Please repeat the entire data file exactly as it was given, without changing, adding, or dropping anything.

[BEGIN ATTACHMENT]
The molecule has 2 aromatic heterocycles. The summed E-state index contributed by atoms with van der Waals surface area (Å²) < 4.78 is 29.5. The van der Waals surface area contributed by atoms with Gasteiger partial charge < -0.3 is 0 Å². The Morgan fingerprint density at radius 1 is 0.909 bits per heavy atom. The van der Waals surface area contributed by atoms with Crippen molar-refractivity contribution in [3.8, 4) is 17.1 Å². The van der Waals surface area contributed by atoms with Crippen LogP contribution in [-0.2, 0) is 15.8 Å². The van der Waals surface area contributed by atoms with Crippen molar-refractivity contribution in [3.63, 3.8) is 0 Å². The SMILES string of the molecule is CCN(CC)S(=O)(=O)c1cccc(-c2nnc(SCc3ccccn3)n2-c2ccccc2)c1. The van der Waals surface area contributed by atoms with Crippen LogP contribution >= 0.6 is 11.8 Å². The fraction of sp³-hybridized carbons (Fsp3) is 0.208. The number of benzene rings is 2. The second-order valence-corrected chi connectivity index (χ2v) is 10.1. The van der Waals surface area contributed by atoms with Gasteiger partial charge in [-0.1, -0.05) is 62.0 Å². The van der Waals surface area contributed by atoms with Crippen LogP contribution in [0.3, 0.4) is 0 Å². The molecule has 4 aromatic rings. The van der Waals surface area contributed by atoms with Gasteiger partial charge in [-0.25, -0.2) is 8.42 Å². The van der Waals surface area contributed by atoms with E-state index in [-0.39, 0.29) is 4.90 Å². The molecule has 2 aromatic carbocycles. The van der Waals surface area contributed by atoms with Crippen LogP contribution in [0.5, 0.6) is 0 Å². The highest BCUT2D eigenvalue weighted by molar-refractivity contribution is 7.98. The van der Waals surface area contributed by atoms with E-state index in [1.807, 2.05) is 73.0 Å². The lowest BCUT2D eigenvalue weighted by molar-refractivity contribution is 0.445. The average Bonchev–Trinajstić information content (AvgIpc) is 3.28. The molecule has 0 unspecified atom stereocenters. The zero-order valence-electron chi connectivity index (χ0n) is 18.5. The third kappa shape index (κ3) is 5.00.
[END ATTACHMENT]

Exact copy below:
The molecule has 2 aromatic heterocycles. The summed E-state index contributed by atoms with van der Waals surface area (Å²) < 4.78 is 29.5. The van der Waals surface area contributed by atoms with Gasteiger partial charge < -0.3 is 0 Å². The Morgan fingerprint density at radius 1 is 0.909 bits per heavy atom. The van der Waals surface area contributed by atoms with Crippen molar-refractivity contribution in [3.8, 4) is 17.1 Å². The van der Waals surface area contributed by atoms with Crippen LogP contribution in [-0.2, 0) is 15.8 Å². The van der Waals surface area contributed by atoms with Crippen molar-refractivity contribution in [3.63, 3.8) is 0 Å². The SMILES string of the molecule is CCN(CC)S(=O)(=O)c1cccc(-c2nnc(SCc3ccccn3)n2-c2ccccc2)c1. The van der Waals surface area contributed by atoms with Crippen LogP contribution >= 0.6 is 11.8 Å². The fraction of sp³-hybridized carbons (Fsp3) is 0.208. The number of benzene rings is 2. The second-order valence-corrected chi connectivity index (χ2v) is 10.1. The van der Waals surface area contributed by atoms with Gasteiger partial charge in [-0.1, -0.05) is 62.0 Å². The van der Waals surface area contributed by atoms with Crippen LogP contribution in [0.3, 0.4) is 0 Å². The molecule has 4 aromatic rings. The van der Waals surface area contributed by atoms with Gasteiger partial charge in [-0.25, -0.2) is 8.42 Å². The van der Waals surface area contributed by atoms with E-state index in [-0.39, 0.29) is 4.90 Å². The molecule has 2 aromatic carbocycles. The van der Waals surface area contributed by atoms with Crippen LogP contribution in [0.5, 0.6) is 0 Å². The highest BCUT2D eigenvalue weighted by molar-refractivity contribution is 7.98. The van der Waals surface area contributed by atoms with E-state index in [1.807, 2.05) is 73.0 Å². The lowest BCUT2D eigenvalue weighted by molar-refractivity contribution is 0.445. The average Bonchev–Trinajstić information content (AvgIpc) is 3.28. The molecule has 0 unspecified atom stereocenters. The zero-order valence-electron chi connectivity index (χ0n) is 18.5. The third kappa shape index (κ3) is 5.00.